EU Commission tightens rules for biofuel use

Cassava harvested for biofuel in Palmira, Colombia - file pic Cassava processing in Colombia: Controversy surrounds biofuels in developing countries

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The European Commission has approved seven schemes set up to ensure that biofuels used in the EU are produced in an environmentally sustainable way.

Biofuel companies can either seek certification from one of these schemes or from a similar national scheme.

Biofuels are part of the EU strategy to cut CO2 emissions.

But the crops are controversial. In some countries they have replaced forests, harming biodiversity. They are also seen as rivals to food crops.

The Commission's new approved schemes are aimed at addressing such concerns and promoting use of biofuels in a sustainable, regulated way.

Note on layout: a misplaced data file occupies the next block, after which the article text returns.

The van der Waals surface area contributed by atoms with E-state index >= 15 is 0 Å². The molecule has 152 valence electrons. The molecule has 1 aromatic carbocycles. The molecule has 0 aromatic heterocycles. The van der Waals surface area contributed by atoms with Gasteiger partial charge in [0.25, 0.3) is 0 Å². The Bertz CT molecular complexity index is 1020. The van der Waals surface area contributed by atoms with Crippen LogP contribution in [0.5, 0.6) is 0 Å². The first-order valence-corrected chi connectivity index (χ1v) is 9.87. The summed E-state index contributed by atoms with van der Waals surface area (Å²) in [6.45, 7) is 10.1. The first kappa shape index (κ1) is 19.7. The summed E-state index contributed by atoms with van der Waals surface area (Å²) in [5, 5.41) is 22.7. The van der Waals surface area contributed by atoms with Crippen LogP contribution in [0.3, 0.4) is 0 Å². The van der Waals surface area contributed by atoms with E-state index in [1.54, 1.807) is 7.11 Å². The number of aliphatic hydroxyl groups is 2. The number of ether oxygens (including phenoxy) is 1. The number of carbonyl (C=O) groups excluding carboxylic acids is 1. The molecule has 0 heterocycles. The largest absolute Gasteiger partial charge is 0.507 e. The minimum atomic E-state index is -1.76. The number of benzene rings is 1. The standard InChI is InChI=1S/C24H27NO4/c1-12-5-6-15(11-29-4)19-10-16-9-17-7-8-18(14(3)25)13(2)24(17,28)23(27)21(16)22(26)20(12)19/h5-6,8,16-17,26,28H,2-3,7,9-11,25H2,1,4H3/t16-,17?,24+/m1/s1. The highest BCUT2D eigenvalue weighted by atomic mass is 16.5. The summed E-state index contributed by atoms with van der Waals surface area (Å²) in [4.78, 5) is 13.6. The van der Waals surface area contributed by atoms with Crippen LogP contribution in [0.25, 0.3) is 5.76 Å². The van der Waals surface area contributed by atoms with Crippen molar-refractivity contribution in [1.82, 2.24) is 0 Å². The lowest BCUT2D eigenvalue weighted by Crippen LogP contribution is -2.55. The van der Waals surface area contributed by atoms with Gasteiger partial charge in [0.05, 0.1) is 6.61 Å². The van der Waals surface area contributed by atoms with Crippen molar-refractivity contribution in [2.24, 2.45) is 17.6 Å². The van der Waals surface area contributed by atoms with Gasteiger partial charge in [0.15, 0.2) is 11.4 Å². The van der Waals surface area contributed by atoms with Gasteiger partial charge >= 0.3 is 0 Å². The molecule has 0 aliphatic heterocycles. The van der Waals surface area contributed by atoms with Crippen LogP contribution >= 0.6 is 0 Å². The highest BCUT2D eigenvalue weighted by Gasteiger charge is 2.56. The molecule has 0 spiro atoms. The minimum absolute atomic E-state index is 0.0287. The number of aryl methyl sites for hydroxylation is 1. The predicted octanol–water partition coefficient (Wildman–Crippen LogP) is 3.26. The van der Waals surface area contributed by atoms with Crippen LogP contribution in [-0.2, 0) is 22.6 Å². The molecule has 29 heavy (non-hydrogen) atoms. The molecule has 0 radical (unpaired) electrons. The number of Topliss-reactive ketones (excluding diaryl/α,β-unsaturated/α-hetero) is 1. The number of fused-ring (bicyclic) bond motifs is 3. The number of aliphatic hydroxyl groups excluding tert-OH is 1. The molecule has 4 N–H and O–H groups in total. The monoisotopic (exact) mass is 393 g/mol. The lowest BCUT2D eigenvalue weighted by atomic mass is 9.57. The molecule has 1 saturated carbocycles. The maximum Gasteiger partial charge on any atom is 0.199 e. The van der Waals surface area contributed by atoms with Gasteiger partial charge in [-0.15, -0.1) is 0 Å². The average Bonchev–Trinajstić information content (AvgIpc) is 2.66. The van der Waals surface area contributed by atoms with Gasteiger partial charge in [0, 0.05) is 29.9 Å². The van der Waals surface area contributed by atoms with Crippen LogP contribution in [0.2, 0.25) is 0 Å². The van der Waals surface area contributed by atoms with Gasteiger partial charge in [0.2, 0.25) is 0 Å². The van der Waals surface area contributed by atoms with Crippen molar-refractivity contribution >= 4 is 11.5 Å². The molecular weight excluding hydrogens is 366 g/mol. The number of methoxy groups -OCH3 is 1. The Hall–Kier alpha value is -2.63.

Each scheme will verify where and how biofuels are produced. Biofuels grown on land that used to be forest or wetland will not qualify.

The EU Energy Commissioner, Guenther Oettinger, said the sometimes damaging side-effects of biofuel production were "a real concern... particularly in the big producing countries, south-east Asia and in South America".

"This is an evolution which we cannot accept," Reuters news agency quoted him as saying.

Companies importing or producing biofuels will be required to prove that they meet the EU's strict criteria.

The new schemes include ISCC, funded by the German government, which covers all types of biofuels, and two specialising in sugarcane biofuels produced in Brazil - Greenenergy and Bonsucro.

To get approval biofuels will have to emit at least 35% less greenhouse gases than fossil fuels such as petrol, the Commission says. That percentage will rise in the next few years.

The EU wants renewable energy - including biofuel - to have at least a 10% share of transport fuel by 2020.

Commission data shows that in 2007 about 26% of biodiesel and 31% of bioethanol used in the EU was imported. Most of the imports came from Brazil and the US.

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